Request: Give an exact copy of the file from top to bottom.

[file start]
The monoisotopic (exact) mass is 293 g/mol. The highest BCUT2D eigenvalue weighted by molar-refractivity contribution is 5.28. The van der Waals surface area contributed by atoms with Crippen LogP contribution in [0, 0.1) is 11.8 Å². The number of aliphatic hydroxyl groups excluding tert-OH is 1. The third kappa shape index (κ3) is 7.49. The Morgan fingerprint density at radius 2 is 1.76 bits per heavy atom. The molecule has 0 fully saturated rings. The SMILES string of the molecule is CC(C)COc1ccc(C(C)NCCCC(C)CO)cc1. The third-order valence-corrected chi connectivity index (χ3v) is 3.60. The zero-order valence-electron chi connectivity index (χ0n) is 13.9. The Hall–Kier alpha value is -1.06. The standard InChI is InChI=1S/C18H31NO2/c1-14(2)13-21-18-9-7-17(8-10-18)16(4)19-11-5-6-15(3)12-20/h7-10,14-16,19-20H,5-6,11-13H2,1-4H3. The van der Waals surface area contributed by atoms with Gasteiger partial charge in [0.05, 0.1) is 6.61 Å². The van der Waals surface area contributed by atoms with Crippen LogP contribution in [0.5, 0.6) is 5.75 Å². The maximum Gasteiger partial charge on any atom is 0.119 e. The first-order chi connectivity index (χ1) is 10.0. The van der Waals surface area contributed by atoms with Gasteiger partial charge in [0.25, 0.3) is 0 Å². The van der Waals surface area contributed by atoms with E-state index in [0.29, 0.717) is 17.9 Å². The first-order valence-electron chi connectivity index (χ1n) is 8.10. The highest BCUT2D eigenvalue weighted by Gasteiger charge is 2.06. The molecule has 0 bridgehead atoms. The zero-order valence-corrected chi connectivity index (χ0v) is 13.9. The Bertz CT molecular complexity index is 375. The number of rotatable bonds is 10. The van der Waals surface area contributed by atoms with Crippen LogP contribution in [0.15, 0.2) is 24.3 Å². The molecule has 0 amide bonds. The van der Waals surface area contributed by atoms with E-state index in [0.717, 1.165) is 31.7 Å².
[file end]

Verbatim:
The monoisotopic (exact) mass is 293 g/mol. The highest BCUT2D eigenvalue weighted by molar-refractivity contribution is 5.28. The van der Waals surface area contributed by atoms with Crippen LogP contribution in [0, 0.1) is 11.8 Å². The number of aliphatic hydroxyl groups excluding tert-OH is 1. The third kappa shape index (κ3) is 7.49. The Morgan fingerprint density at radius 2 is 1.76 bits per heavy atom. The molecule has 0 fully saturated rings. The SMILES string of the molecule is CC(C)COc1ccc(C(C)NCCCC(C)CO)cc1. The third-order valence-corrected chi connectivity index (χ3v) is 3.60. The zero-order valence-electron chi connectivity index (χ0n) is 13.9. The Hall–Kier alpha value is -1.06. The standard InChI is InChI=1S/C18H31NO2/c1-14(2)13-21-18-9-7-17(8-10-18)16(4)19-11-5-6-15(3)12-20/h7-10,14-16,19-20H,5-6,11-13H2,1-4H3. The van der Waals surface area contributed by atoms with Gasteiger partial charge in [0.05, 0.1) is 6.61 Å². The van der Waals surface area contributed by atoms with Crippen LogP contribution in [0.5, 0.6) is 5.75 Å². The maximum Gasteiger partial charge on any atom is 0.119 e. The first-order chi connectivity index (χ1) is 10.0. The van der Waals surface area contributed by atoms with Gasteiger partial charge in [0.25, 0.3) is 0 Å². The van der Waals surface area contributed by atoms with E-state index in [0.29, 0.717) is 17.9 Å². The first-order valence-electron chi connectivity index (χ1n) is 8.10. The highest BCUT2D eigenvalue weighted by Gasteiger charge is 2.06. The molecule has 0 bridgehead atoms. The zero-order valence-corrected chi connectivity index (χ0v) is 13.9. The Bertz CT molecular complexity index is 375. The number of rotatable bonds is 10. The van der Waals surface area contributed by atoms with Crippen LogP contribution in [0.15, 0.2) is 24.3 Å². The molecule has 0 amide bonds. The van der Waals surface area contributed by atoms with E-state index in [0.717, 1.165) is 31.7 Å².